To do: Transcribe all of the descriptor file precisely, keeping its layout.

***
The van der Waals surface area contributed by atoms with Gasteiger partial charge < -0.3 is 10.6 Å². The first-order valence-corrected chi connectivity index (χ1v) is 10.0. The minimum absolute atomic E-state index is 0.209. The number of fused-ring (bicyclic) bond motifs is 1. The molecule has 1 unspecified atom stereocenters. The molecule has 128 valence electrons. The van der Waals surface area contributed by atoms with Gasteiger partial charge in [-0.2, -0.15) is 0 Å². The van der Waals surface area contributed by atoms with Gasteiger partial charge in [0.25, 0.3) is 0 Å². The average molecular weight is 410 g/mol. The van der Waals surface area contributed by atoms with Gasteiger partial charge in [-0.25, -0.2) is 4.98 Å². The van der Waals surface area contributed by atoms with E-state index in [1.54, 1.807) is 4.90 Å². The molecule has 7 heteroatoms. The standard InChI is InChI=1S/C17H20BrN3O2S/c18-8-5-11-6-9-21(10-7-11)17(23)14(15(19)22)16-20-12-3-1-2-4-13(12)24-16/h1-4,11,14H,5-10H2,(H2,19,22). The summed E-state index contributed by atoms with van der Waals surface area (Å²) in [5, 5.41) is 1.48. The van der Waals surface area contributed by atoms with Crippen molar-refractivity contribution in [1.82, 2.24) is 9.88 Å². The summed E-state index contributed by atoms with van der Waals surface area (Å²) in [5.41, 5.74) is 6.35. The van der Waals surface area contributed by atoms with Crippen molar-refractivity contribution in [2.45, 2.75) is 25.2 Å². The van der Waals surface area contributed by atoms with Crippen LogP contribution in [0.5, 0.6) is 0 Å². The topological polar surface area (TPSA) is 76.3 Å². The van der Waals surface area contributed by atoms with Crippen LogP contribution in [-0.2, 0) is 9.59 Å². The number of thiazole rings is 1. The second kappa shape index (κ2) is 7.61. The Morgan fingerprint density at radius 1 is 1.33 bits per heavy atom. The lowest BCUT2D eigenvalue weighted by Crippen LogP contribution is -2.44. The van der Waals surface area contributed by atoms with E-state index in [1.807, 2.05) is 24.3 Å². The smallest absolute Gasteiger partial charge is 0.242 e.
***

The van der Waals surface area contributed by atoms with Gasteiger partial charge < -0.3 is 10.6 Å². The first-order valence-corrected chi connectivity index (χ1v) is 10.0. The minimum absolute atomic E-state index is 0.209. The number of fused-ring (bicyclic) bond motifs is 1. The molecule has 1 unspecified atom stereocenters. The molecule has 128 valence electrons. The van der Waals surface area contributed by atoms with Gasteiger partial charge in [-0.2, -0.15) is 0 Å². The van der Waals surface area contributed by atoms with Gasteiger partial charge in [0.25, 0.3) is 0 Å². The average molecular weight is 410 g/mol. The van der Waals surface area contributed by atoms with Gasteiger partial charge in [-0.25, -0.2) is 4.98 Å². The van der Waals surface area contributed by atoms with E-state index in [1.54, 1.807) is 4.90 Å². The molecule has 7 heteroatoms. The standard InChI is InChI=1S/C17H20BrN3O2S/c18-8-5-11-6-9-21(10-7-11)17(23)14(15(19)22)16-20-12-3-1-2-4-13(12)24-16/h1-4,11,14H,5-10H2,(H2,19,22). The summed E-state index contributed by atoms with van der Waals surface area (Å²) in [5, 5.41) is 1.48. The van der Waals surface area contributed by atoms with Crippen molar-refractivity contribution in [1.82, 2.24) is 9.88 Å². The summed E-state index contributed by atoms with van der Waals surface area (Å²) in [5.41, 5.74) is 6.35. The van der Waals surface area contributed by atoms with Crippen molar-refractivity contribution in [2.45, 2.75) is 25.2 Å². The van der Waals surface area contributed by atoms with Crippen LogP contribution in [0.5, 0.6) is 0 Å². The topological polar surface area (TPSA) is 76.3 Å². The van der Waals surface area contributed by atoms with Crippen LogP contribution in [-0.2, 0) is 9.59 Å². The number of thiazole rings is 1. The second kappa shape index (κ2) is 7.61. The Morgan fingerprint density at radius 1 is 1.33 bits per heavy atom. The lowest BCUT2D eigenvalue weighted by Crippen LogP contribution is -2.44. The van der Waals surface area contributed by atoms with E-state index in [1.807, 2.05) is 24.3 Å². The smallest absolute Gasteiger partial charge is 0.242 e.